The Courier News from Blytheville, Arkansas on June 30, 1947 · Page 1
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The Courier News from Blytheville, Arkansas · Page 1

Blytheville, Arkansas
Issue Date:
Monday, June 30, 1947
Page 1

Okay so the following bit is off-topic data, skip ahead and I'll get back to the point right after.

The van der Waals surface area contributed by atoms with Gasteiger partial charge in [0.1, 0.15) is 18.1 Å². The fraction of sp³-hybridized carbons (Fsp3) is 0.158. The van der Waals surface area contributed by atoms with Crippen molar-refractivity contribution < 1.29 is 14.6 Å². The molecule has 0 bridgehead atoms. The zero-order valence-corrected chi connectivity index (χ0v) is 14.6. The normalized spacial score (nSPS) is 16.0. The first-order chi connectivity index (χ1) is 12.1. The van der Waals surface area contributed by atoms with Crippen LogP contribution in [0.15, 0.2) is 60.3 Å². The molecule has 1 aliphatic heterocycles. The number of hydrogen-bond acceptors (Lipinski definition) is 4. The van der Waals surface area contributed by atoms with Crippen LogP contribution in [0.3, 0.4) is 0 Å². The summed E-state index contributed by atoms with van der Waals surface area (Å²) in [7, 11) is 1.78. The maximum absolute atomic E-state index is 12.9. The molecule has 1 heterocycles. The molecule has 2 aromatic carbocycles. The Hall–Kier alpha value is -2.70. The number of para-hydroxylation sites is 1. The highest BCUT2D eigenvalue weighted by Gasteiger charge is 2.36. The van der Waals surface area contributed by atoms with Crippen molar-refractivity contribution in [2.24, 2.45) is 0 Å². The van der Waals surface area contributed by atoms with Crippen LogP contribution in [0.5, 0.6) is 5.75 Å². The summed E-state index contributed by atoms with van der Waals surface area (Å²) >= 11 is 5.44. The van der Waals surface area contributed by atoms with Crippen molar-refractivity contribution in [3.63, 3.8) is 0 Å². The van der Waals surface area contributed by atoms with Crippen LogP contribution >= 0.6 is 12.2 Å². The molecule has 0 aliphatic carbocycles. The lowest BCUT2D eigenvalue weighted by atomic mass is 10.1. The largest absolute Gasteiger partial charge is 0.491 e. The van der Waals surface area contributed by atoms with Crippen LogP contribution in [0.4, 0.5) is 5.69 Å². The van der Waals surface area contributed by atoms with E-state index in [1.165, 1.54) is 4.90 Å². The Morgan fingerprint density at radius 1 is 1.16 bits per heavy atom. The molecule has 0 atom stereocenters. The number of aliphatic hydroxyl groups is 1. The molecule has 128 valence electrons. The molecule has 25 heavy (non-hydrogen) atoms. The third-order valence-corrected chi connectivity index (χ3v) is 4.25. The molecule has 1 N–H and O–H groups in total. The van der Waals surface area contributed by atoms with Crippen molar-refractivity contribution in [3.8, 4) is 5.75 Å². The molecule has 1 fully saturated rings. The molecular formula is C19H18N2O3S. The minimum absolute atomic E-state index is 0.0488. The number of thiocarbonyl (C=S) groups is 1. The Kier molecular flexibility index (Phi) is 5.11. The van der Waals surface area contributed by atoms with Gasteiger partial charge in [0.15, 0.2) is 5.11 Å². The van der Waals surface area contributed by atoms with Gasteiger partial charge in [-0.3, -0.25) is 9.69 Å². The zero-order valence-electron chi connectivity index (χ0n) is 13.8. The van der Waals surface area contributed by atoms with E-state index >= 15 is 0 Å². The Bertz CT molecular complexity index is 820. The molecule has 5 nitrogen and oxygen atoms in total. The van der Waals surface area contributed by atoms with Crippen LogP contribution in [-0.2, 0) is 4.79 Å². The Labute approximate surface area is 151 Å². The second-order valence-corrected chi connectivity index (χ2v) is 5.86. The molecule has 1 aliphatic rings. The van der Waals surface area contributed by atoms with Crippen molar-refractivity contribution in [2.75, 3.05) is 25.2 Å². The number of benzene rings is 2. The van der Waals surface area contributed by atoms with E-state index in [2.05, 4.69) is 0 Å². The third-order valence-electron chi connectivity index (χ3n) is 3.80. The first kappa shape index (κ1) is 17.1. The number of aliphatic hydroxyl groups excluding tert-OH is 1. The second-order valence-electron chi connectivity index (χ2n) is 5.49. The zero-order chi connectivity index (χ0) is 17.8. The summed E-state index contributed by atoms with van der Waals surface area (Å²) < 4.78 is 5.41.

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BLYTHEV1LLE NEWS ... . . TB> DOMINANT NEWSPAPER O» NOBTKBA •*> ARKANSAS AND BOOTHXA0T MISSOURI VOL. XLIV—No. 83 BlythevUl* D*U? Men OnuttK •BlythevlUc H«nM Vtttcr I5!,YT1IKV1LLE ( ARKANSAS, MONDAY, JUNK «0, SINGLE COPIES FIVE CENTS Treasury Shows Firit^urplus in Seventeen Years Revenues Near Peak Of War-Time Highs; National Debt Cut Stork Leaves Triplets for BlythcYille Couple; Only One Name Picked Triplets were born thin morning to Mr. and Mrs. Kenneth liiwson of Blytheville, at Blythcvlllc Hospital. All three were girls. Mr. and Mrs, Lawson liave no other chldren. When asked if they had named the girls, Mr. Lawson said only one name had been chosen. "And I guess we'll have to change that HO lliey'll rhyme," he added. Mrs. Lawson is the former Miss Ncla Dodinan. Des Moines Flooded BY ALBUO B. GRF.GORY United staff Correspondent WASHINGTON, June 30. <UP> — Thc government closes its books today on ttie fiscal year with the first treasury surplus in 17 years. A late payment on interest on thc public debt will keep the surplus below what was expected to be a record level of $l ; 25D,COO,COO. But a payment of nbout $500.- OOD.OOO on the interest on the national dc'bt will reduce the surplus to about $150,000.000. A treasury official reported today that income during the past 15 days had been at a high level, but not large enough lo make up for heavy spending. Tlic final figures, however, wilt not be compiled for a few days. Thc fiRurcs were expected to look like this: Fecelpts '.... (42 500,000,940 Expenditures ....41,750,000,000 Sarplus 750,000,400 Last year there was a deficit of $2U,6JtOO!),OCO. And at'the peak of the Tjr r spending—In fiscal 194 1 )— there was a deficit of $53,941,000,- Thv> v last treasury surplus was S138.ftH.OM In fiscil 1939. Then the Hoover administration ran a deficit ot $4«2,000,«09 In fiscal 1931. And the Roosevelt administrations had continuous deficits of $1,384,009,000 to $S,158,000,eO» before we got in the war. •Net income for fiscal 1947 was almost at war-time peaks. Spending from the public purse was sharply lower than last year and well below half that of thc wartime high. But it was the biggest spending in any peace-time year. The record was much better than was anticipated when thc fiscal 1947 buflet was drawn up a jyear ago last .January. .'At that time it wa s thought that a deficit was a sure thing. The. budget planners were thinking ol slackened economic activity and other depressing factors which \vould affect the government's Income. But unemployment figures Unemployment Tax Lowered Arkansas Firms To Have Large Sum Under 1947 Law Effective tomorrow Arkansas employers will receive reductions pay roll taxes that may save them millions of dollars, it was announced today by Purifoy Gill, slate administrator of thc Employment Security Division. Authority for the reduction Is a law enacted by the 1947 session of the State Legislature which also increased maximum unemployment compensation benclits from $15 to $20, Mr. Olll stated. The duration of receiving payments, however, remains at thc maximum of 16 weeks, he said. The new law will provide a. stronger Incentive for employers to stabilize employment In their establishments through greater opportunity afforded for reduction of state unemployment compensation contributions under experience ret- Ings. The employment security act was materially revised and under this legislation the experience, raltn? formula controlling contributor rates has been changed to save Arkansas employers an estimate! two and one-half million dollars p,n- nually. Mr. Gill slated. Under the new law if an emplny- er has less than seven per cent reserve ratio, the rate is 2.7 per cent between seven and eight per cent the rate is t',\o per cent; betwcei eight and nine per cent, the rat Is 1.5 per cent: and between nin and II per cent, the rate is one per cent. An employer whose reserve ratio is 11 per cent or bight Levee Breaks in Illinois; Earthquake Hits St. Louis Area Adding toFloods Woes Mighty Mississippi Reaches Highest Stage in 103 Years Tliis i.s a jxjitiin of the rivers spilled over their Tclcphoto.) *i flooded city of Des M'.lncs, Iowa, after tile Itnccoon and Des Moines hanks causing Hie wont flood In tl|e 'loya capital In 44 yours. (NiiA U. S. Turns Mines Back to Owners Fuel Situation Grave After Year of Government Controls President Signs Rent Control Bill Compromise Measure Better Than None, Truman Decides WASHINGTON, June 30. tUP) — President Truman today signed th c rent control extension law, although he said legislation as a he regarded the "step back yard. • The choice President said he had no to sign, since otherwise of 6,GOD,000 to SjOOOfjOO never, materialized . *. . , • . Met income .of 'the treasury u-as virtually cqunl-to -that -of - the ,pre-> vioiis year when wartime excess profits tldfe .were still in effect and befoWa five per cent cut Ttas made in Individual income taxes. When the fiscal 1947 budget was released it appeared that there would be a deficit of more than *2,000,000,000. But the planners were wrong on income, estimating, it at only $40230.000,050, rather than roughly $42,503,000,000 which is the case. National Debt Reduced The high surplus was achieved despite some unusual spending which had not been anticipated when the budget, was drawn up, notably the heavy expenditures tinder the $3.750,000,000 British loan. (British withdrawals on the loan exceed JZ.OOO.COO.OOO some J600,- OOO.CCO in excess of what had been anticipated for this period. Heavier than planned transfers of funds into the National Service Life Insurance Fund also boosted spending somewhat higher than was at first anticipated. A s a result of heavy retirement o*'ibonds—the money coming mostly fMri unused victory loan borrowings— the national debt was pared down a net of about $12.KO.OSO.OO» in the last 12 months and J21.0CO.- OOO.COO sinc c March 1946, But it is still more than $ Withl»iS8 income taxes brought the gowriiment more money Uic 1947 fiscal year thin in the previous year—some tl 0,050,000,000. Other types of personal Income taxes and corporation taxes almost equalled their level of thi year before,* aggregating more than $19,000,OCO,COO. Miscellaneous internal revenue collections also bcttcr- ered the level of the previous yea amounting to more than W.OOO, OBO.OCO. will be entitled to a new minimum rate of one-half of Mr. Gill, explained.-, one per cent Bill Proposes That U.S. Sell Barge Lines WASHINGTON, June 30. (UP) — ,Rep. Evan Howell. R., III., today In- roduced a bill to authorize sale of he federal barge lines to qualified irivate operators. The measure provides that pros- icctive purchasers must certify that hey intend lo provide "subslan^ lally" the same service as the government-corporation Is now provid- ng. Under the bill the barge Hlncs could Ire sold either as a whole or two separate units. One unit would consist of the routes along .he Mississippi River and its tribu- aries; and the Warrior River and ts tributaries. rent controls would end at midnight. ''I have chosen th c lesser of two evils," he said in a message to congress announcing his action. He said the cost of living was already too high without the additional burden of increased rents. "We must get: prices down, not devisp means of "getting the price of shelter :up,','>. he said. Mr. Truman also criticized the bill for weakening against eviction, he sa sure would remove tenf many caS!is"»he'r > e w ft'is' needed. **; Thc new law is cffcctj|i row. It provides: 1. Rent controls go off Living Standards of Workers Surveyed in Fourteen Nations i NfJW YCRK. June 30. (U.P.>—A. M-cminly survey disclosed today that aveniBC woi leers in only fojir of the mtlons studied "liuvc even :he smallest comforts liiey want In life." ^ 'In the 10 other Millions covered In the world-wide survey the xvcrngc worker hns little miirgiu between himself and hunger, uc- :ording k> the publication Factory Management an Malnlcmuice. which conducted the survey. The four lop nations were the United States, Canada South Africa, and Sweden. "At thc other extreme Is the Indian worker who can only guess at what life will bring mm," thn mnyaninc said. "Bctwec.i lha extremes arc nine countries In all of which the- workers fare i>oor- ly." The other nine countries sill'- 1 vcycd Were Fr.incc, Great Britain, Germany, Italy, Tlw Ncliic'i- lands, Argentina, Mexico, China and Australia. rcprCr Thc publication said .scntatlvcs workers newly- ArgumentsHeard In Bribery Case . Defense Contends Former Congressman . Performed His Duty WASHINGTON, Juno 30. (UP) — The defense got hi its licks today at thc May-Gnrsson bribery trial, contending that former Congressman Andrew J. May was a man I; his duty to the'nation and handled unfairly byv E9y- prosecutors; •' • '^ ... ~ '' ovcriimcnt in final nrgu- cliargcd that May substituted "profits for patriotism" In his dcal- By I'M) I. I)IX (United Vrna Staff Cnricsprinilrnt) ST. LOUIS, June :iO. (IJ.l 1 .)—Thc 1'irst of three critical rvcoa which had withstood one of tlio sharpest earthquakes in the St. Louis m-en'a history, today crumbled before the. liigliost flood on the Mjasisnippi rivor in 103 years. ' • built, newly-rented and remodeled dwelling, nnd hotel accommodations. 2. Individual landlords and tenants may sign "voluntary" 'agreements raising rents up to 15 per cent in return for a lease extending through Dec. 31, 1948. 3. Special eviction safeguards set up by OPA arc discarded, and eviction cases go back under state •laws. In most cases, this means landlords will be able to evict tenants on 30 days' — instead of six months' — notice. The new law cut, 1 ; off thc government's few remaining building controls, except for curbs on construction of theaters, bowling alleys, and other amusement projects. ;JJ)aii anjrpther. Although reduced wring stanrtsros" lri*mnriy countries, tnc American worker was "far better oil" tlvui those of thcr countries. Thc magazine said its survey :losed that the average U. S. fac- ory worker has a niori.tiurc'1 six- oom nome with a mil range of former Kentucky Icglslalo. lousehold appliances, more than ''"I* "'° the nation ns a UN is Asked For Global Police Force LAKE SUCCESS. N. Y.. June 30. (UP) -The Unilccf States asked the United Nations today to establish a global police IOITC of 20 land divisions — about 300,000 fighting men—and comparable contingents of sea and air'forces. Carriers Asks Big Increase In Freight Rates CHICAGO, June 30. (UP)—The nation's railroads notified their customers today that they will ask the Interstate Commerce Commission for freight rate Increases as high as 25 per cent. Railroad officials said they would ask for freight rate Increases up to 25 per cent In thc East, and up lo IS per cent in the West and South. ^. Tht;^inounccmcnt was made in a notd*.' sent lo the National Industrial Traffic league, which represents thc nation's shippers. the Temperatures Higher Day temperatures over weekend showed Htlle change but the mercury registered in increase In • rtdings during the nights Highest temperature yesterday was M degrees day was and the degrees, high Sutur to Robert E. Blaylock, official weather observer here. Low during last night was 13 Cartoons Used In Courier News Win High Award CHICAGO. June 30. (UPl^-Sifr- ma Delta Chi. professional journalism fraternity, announced today that Its annual award for outstanding editorial cartoons in the Blytheville. Ark., courier News and more than 100 other daily newspapers In the United Slates went :o H. Smith of NBA Service. Other awards went to: Charles Gratke. Christian Science Monitor, foreign correspondence; Wallace R. Deuel, Chicago Daily NcWs. Washington correspondence; John V. Hillman. Indianapolis News, editorial writing; John M. McCullough, Philadelphia Inquirer, general reporting: Allen stout, Station WROL. Knoxville. Tenn.. radio reporting; and Harry M Cochran. WSTV, Steutacnvllle, O., radio newswrillng. The Kansas City Star received the award for "Courage in Journalism." The award for research In journalism went to Ralph D. Casey. Brace L Smith and Harold D. Lasswell of the University of Minnesota. Frank Brown, Los Angelas Times, won the award for thc best news picture. The Judges said that Smith's cartoons, "Inflation," "Tit for Tat-or All's fair In Politics." and "Something Always Takes thc Joy out of Life," and his "fine work during Round-the-World Inaugural Flight- Ending Last Lap CHICAGO. June 30. (UP)— The Pan-American Constellation "America" landed today at 3:55 am. CST-. on the last lap of its round- the-world flight. The big plane, carrying, a grouii of newspaper publishers and editors, left Snn Francisco at 3:07 a.m CST. It will continue lo New York after a two-hour stop here. The 15 newspaper executives were back In the United States after completing a 12-day flight Inaugurating Pan-American Airway's round-the-world service. The passengers arrived here at 12:44 p.m. yesterday from Honolulu. They made the last Hop—a distance of 2,440 miles—In 10 hours and five minutes Thc trip in all was 19.000 miles. Tlic huge plane slopped at Newfoundland. Eire. Eneland. Turkey. India, Siam, thc Philippines, China, Japan, Guam, Wake. Midway and Hawaii. It left New York June 17. l.CCO in win- bonds, a 'savings bank account, expecus to 1 tratic 1910 car on a new car next year, mm expects to send his children to college. The average French worker lias been toiling since 103!) 'just to eai," Ihc magazine said, lie spends 15 per cent ol net, income for food !or himself, wife, and 'laughter. He las a twu-ruom npurimenl in u I'aris walkup, little fuel, no Ico- rjox. His \yilc works. Other examples: Thc worker in Great Britain lives in n second-floor Inur-room Hat with Ins family caves M shillings t$C) a week lui&n't bought a suit since the end of Hie war. Thc lamily diet :-s poor; thc wife works. 'I he home of Ihc German worker may lie a cellar, patched-up room i a bombcd-oul dwelling, in air- raid bunker, shanty, or with another faniuy. -Search lor focil occupies large part of wife's day. Family 5 savings and all cxini clotliing gone long ago. Nearly ail wages go lor rood. Food takes almost the entire income of Die Italian worker. The Indian worker and his wife "live on minimum subsistence level; have no children—c.iMiot n(- ford.thcm; live in a single room; have enough rice but almost no! fresh vegetables." Tlic survey found tin Canadian worker ••makes a little less, cats a little better, lives as well as U. S. worker." In Sweden the worker has a prcfabricalcd cottage <>n city-owned land, has sickness and unemployment insurance through government contributions. Tlic South African owns his own home an acre of ground, and a 1929 car. ings with Dr. Henry M. and Murray Garsson. the brothers who did $7B,- 000,000 worth of munitions business. But Sawyer Smith, one of May's Inwyers, contended that thc elderly former Kentucky legislator had a whole" which he performed to the best of his ability. He said Hint May wns innocent of receiving more than $53,000 in bribes from the Garssons as charged by the government. The defense conlcncls that every cent May received—and thc government says It was more than $53,000 —was used by the former nan in behalf of the Garssons on the Cumberland Lumber Co. May said he was merely flscnl agent for Ihc firm. The government said It was a cloak for bribes to May. Assistant Prosecutor John T Rcddan. In his summary to the Jury was particularly critical of May's explanations of letters about thc Cumberland company. As for-Henry Giirsson, Hcddnt said, "he comes up with Hie defense that 'well, I was a good producer.' Mny had described his calls thc War Department in behalf o the Garssons ns moves lo get o give information as part of n congressional investigation of the progress of thc war effort. May was chairman of thc House Military Affairs Coininlltcc. WASHINGTON, June at). (UP) — The government, which solvted I hi 1 nation's soft coal mines 1:1 months «uo duriiiu nn liiduslry-crlppllni; .strike, tnrnrd them back to private owners today during a ptn'lod us po- lenllally grave, • About 400.000 nifinlxTs of the Unlled Mlno Workers (AFI.l Union arc on a 10-duy vacation. Home 2RO.OOO of the miners walked out .several days l>cfore the vacation began. The miners may not return t( the plls If a new contract IK not signed by thc time the vacation end July fl. The threat of u coal sluiiiage already has caused layoffs In othei industries. Temporary dismissals HIT tnniiiitliiK In the steel ImUi.slry. Al least 20,000 mill workers were rciKirl' cd laid otf. II was just such a silunllon which v«u»ed the government In step in [May 21, 1910, ami Ukc over 2,r>00 soft cnal mines under tlin Smith - C.umally Act. A U.MW .strike hud been underway for f>9 days. But the Smlth-Cotmally Act expires tonight and with It. the government authority lo npcratc the mines. Secretary of Interior J, A. Knit!, who directed government opmillnn of the mines, uent a brief order to the operating managers of the mines. It was effective nt noon. It directed Ihem lo post (his notice: "Notice: Government possession ind control of HID coal mines of his mining company liave been Icr- nlnated by order of the Secretary of Interior." There were sonic hopefuls .slyns, however, that nn Agreement miiy reached between John L. Lewis and .he private owners before the end thc .miners' vacation, .., ' U^' S. 9leel Meets Demands Now that the government has given up control nf the mines. Sccre- .ary of Labor Lewis H. Sohwellen- )ach was expected lo move to ge L/ewls and the operators lo rcsuini formal bargaining. Lewis's conference with the operators were broker off several weeks ago. An Incrcnslng number of private mine owhcrs wore reported read: to talk contract terms with tin UMW chieftain. .Lewis reportedly has made some progress In secret talks with big KCK- mcnls of the Northern and Western operators. U. S. Steel Corp.. and the Pittsburgh Consolidation Coal Co., whose mines produce 00.000,000 fercd to meet Lewis' buslc demand for a $13.05 daily wage rale based on eight hours of work nnd travel time. Other operators meet licrc today and tomorrow to decide whether to Slain .Irs, Jnncllo Hoyinan, wife, ol R. M. ficyinnn of lloKiirt. on.., tour let camp operator and I'armur, ] icon found .slain In a pick-up >.n n Atlanta. The slain wnmim's niKlKind Mild that nha hud left home lo do .some shopping In .At- anta and when nhc failed lo return, lie notified her brother who ciiino to Atlanta nnd later Idenll- led the foody. (NBA Tclcphouo Reconstruction Plans Stymied v£evin of Britain Atk MoJotov for Marshall Plan PARIS, June ,10. (UP!-— Ernest Bevln will ask V. M. Molotov iri the deadlocked foreign ministers, conference today to say "yes" or "no" to Soviet participation In an All- Europo reconstruction program, diplomatic (junrlcrs reported. Molntov was expected to say "No." Ilcvln wn.i reported anxious lo force EI decision and end the conference by Wednesday. FYonch for clgn minister Georges Bldault also was nnxlous for swift agreement or decisive disagreement on methods for establishing «n over-all Buro- rlcan aid. Brilnln was ready lo go ahead wllh the Marshall plan without Russia. France apparently would, loo. Tlio three foreign ministers were Chnulcnu Island levee near Granite City, 111., broke at 8:30 «.in. because ll.i sonny condition was unnble to withstand pressure of the cresting river. Tho break sent water pouring over 2,000 acres of land but there was no Immediate (lungerto Granite City. Tliu ciiRlm-rr-, nairl tb» embank- nii-iit at Dupn, III., and the lonj - l)i-Roi;iil.i Dike Souln *( Chester.' III., were still hnldlng bat It wai questionable whether they would Minflnue to hold bark the river. All three of the levees were shaken >y the earthquake last night that •ticked the area severely. The engineers «iiid, however, the Chouteau Isand break was due entirely to water pressure and that none of the "kc.-i was damaged by the tremor. 'I he ciuakc .struck about 11:20 p.m. lust nluht. It lasted ubout 10 seconds and was felt over a 30-mile radius surrpundlnK St. Louis. It .started wllh n slow crescendo rumble and ended as a sharp thump. No deaths or Injuries were reported although the temblor' knocked down chimneys and split • sidewalks about the city. Dr. uoss H, Hclnrlch; assistant MtsinoloBlsl at St. Louis University snld the (iimkc was "fairly strong." He said It neutered somewhere within ir> miles of at. Ifluts. ' ' Thc shock made tall building? sway In downtown St. Units. Mariy burglar alarms were. set.oft as 'wills, down crashed under the vibration^ ",'• 10,000 Koulril by Floods About M.OOfl iwrsons were homeless in five stntes as result of floods today. About 5,00!) additional had returned to .their homes' since 1m- diiy as tributaries of th»,Mississippi '; is said lo hnvc sharply various ojicrator groups. year split the Window Peeper Pleads Guilty; <5ets $250 Fine degrees and during SatlU'dsiy-night, ihc year" won for him the award I been delivered. 7i degrees. I' 01 editorial cartooning, |countries. UNRRA Ends Relief Work In European Countries WASHINGTON, June 30. (UP) — The United Nations Relief and Rehabilitation Administration, the organization which has helped for four years in attempting on a global scale lo avert hunger and economic collapse, closed Its books today on its European operations Although UNRRA closed its European missions, shipments to China probably will continue until thc end of this year. The UNRRA slj- lioil in the Philippines does not close until September. MaJ. Gen. Lowell W. Rooks. UNRRA director general, said nearly $3.000,000,0(JO of supplies had to II war-torn Y. Stocks Closing Stork Triers AT&T 155 3-4 Amor Tobacco 74 Anaconda Copper 34 5-3 Beth Steel ' 8J 3-4 Chrysler 108 3-8 Gen Klcclric 35 3-8 Gen Motors : 5!i 7-8 Montgomery Ward 56 1-2 N Y Central 143-8 Int Harvester 881-4 North Am Aviation 71-8 Republic Steel 24 3-8 Radio 8 Sncony Vacuum Ifi Senators Upset Truman Plan on Reorganization WASHINGTON, June 30- (UP) Thc Senate Killed one of President Truman's reorganization plans lo- day and thus further curtailed tlic functions of thc shrunken labor department. By a vote of 42 to 40, thc Scna;e agreed lo a House rcsnlullon rejecting Mr. Truman's reorganization plan No. 2. That plan would have placed the U. S. Employment Service permanently In the Labor Department nnd would hnvc made thc Wage-Hour Administration subject to control of Ihc Secretary of Labor. Today's action came Just one week after enactment of thc Taft-Hartley la*, which stripped the U. S. Concllatlon Service (rom the Labor Department and made It an independent agency. Lruvrrncc 'ns fined Tapp ol *230 and Municipal genclcs last night marie It clear that Bcvlu nnrt Bldault were gcttlnj nowhere with Molotov. A Frencli agency dispatch apparently Inspired by the foreign ol- fire sairl Ihc conference wns li complete deadlock. It accused Mo- lolov of following a course that would wreck the conference. Blylhcvillc costs this :;ourl nn a I "•- peace lo[ Alert French Officers Foil Dictatorship Plot which followed Sunday morning peeping episode street. Tapp was captured after a block and a half chase by Blylhcvillc police and Gilbert D. Hammock Jr., 510 North 13th. A man discovered peeping Into a bedroom window of the Cornelius Modingcr )iom c at 514 North Kith about 2 am. Sunday by Mrs. W. J. Rlg- ncy, mother of Mrs. Hammock. The iK>!icc were notified and on heir arrival Ihc man fled but was captured after a block and a hall during which Policeman Arhur Hook, who made thc arrest, ircd a warning shot. Tapp entered a plea of guilty. •'""« »« '»" O"™ his arrest early! 0 n ln<W scale R Rhtlst plot to after a window- overthrow the French republic nnd on North \ 3th i ! Studebaker IS 7-8 Standard of N .1 TO 7-8 Texas Corp (VI 3-8 Packard . !i 1-8 . U S Slccl GO Truman Extends Life of RFC for Another Year WASHINGTON, June 30 (l'P> — President Truman loriay sl ; into law bills extending the llfn o' both the Reconstruction Finance Corp nnd the Commodity Credit Covp. for one year, lo June 30, 19 1H. 80,000 CfO Shipbui|ders May Strike at Midnight NEW YORK. June 30. (UPl — Last ditch ncgoliallons were hcKI today In an effort lo forestall a walkout of 80,000 CIO shipbuilders at midnight which would booj' to 120.000 the number of shipyard workers on strike and tic up all but two major shipyards on the East and Gulf Coast ports. Representatives of the CIO industrial union of marine and ship building workers and six yards In the New York area mo! this morn- Ing In an attempt *.o reach an a- grccmcnt before the deadline- More than 41.0)0 shipbuilders employed In 10 East Coast yards went on strike lasl Thursday, up a dictatorship was announc cd today by Minister of Interior PMonard Dcpreu.x. Deprcux said four alleged pint leaders Including General Quillodcit, was | Inspector general of the gcndar- __'... i marie, had been arrested. The Interior minister said premier Paul Ramadicr's government had aulhoriitcd him lo Investigate he plot "to llic very end. no mater who might be compromised." Suretc Natlonale officials an- immced that alleged leaders arrested In addition to Qulllodot were Chile dc Vulplan. arrested at his ?stale In Lamballe near Rennrs. George L'Oustaneau - Lacau. who -vas linked with thc reactionary Ga- ;oulard organization before thc war, and Marc Jacquot, a wine merchant. cd to rise to 39,5 lalrr in the _ ns a torrent of water 'yi'ired out or the Missouri: River >, k Alton, III., north of here. Thc water wns at Its highest stage since the great flood of 1844 when It hit 41.3 feet. In thc Hood of 11)44 the river rose to 39.14. Thc quake last night was the flrr.t In six montlii!. They occur about' twice n year. Thc quake came after a week-end' which saw six .slates battered by violent w|nd and rainstorms. Tho heaviest damage was in Northern Iowa mid at Hopewell, Va. Two inrsons were electrocuted In Iowa by powcrllnes blown to the ground In the galc.s. Hut the bad Hood news here wnS good news upstream. It meant tria crests were going out. For the first time In many days. Kansas City river experts reported that the Missouri River hnd-not broken any levees for 2-1 hours. J Thc river was definitely on the way down but forecaster Ralph Aidrich said It would take two weeks for II lo clear ils channel of excess water. The same wns true along the DCS Mnliios River which flooded over its banks four times In the past month. As thc Missouri River dumped Its burden Into Ihc Mississippi the water collapsed the Missouri, Kansas and Texas (Katy) Railroad cm-: bankmenl, the last wall In Its tumbling path, and the water spread out over the 42,000 acres, cutting the Northern half of St. Charles Coun- ly oir from thc South portion and snlatlng the town of West Alton, Missouri. Workers were sandbagging the St. Charles, Mo., water pumping sta- ion but engineers said it was not n Immediate danger. They said downstream points could expect higher water within the next few days. They listed predicted stages of 37.5 at Chester by late tomorrow. And 41 feet at Cape Giiardcan by Wednesday. The river already was 10 feet abort flood stage at Chester. ' ; N. Y. Cotton Mar. .. M.iy, .. July .. Oct. .. Dec. Spots open high , 3120 313* , 3(Ti5 3CS2 37«5 3765 rr.'f 3251 SK-t 3195 low close 3113 3129 3067 3079 3152 3162 3238-' 3279 3164 3180 close 3514 down 1. Weather ARKANSAS—Partly cloudy today tonight, anrl Tuesday. A few scattered showers In extreme North portion. No iinporlnut temi>crat\ire change. House Group Okays G. I. 'Leave' Bond Cashing : WASHINGTON, June 30. <UF>- A House Armed Services Subcommittee today approved legislation authorizing veterans to rash their terminal leave pay bonds alter Sept. 1. Under present law the bonus must be held for five years before they can be cashed. Men still In the service would be given the op- lion under the proposed legisUtlon of applying for cash or for bonds. Thc bonds pay two and one-half per cent Interest annually. ^ The full comrpittee is expected to approve the bill tomorrow. The House is scheduled to take it up next week.' House Republican leaders predicted the legislation would go through' both the House »nd Senate without much, opposition.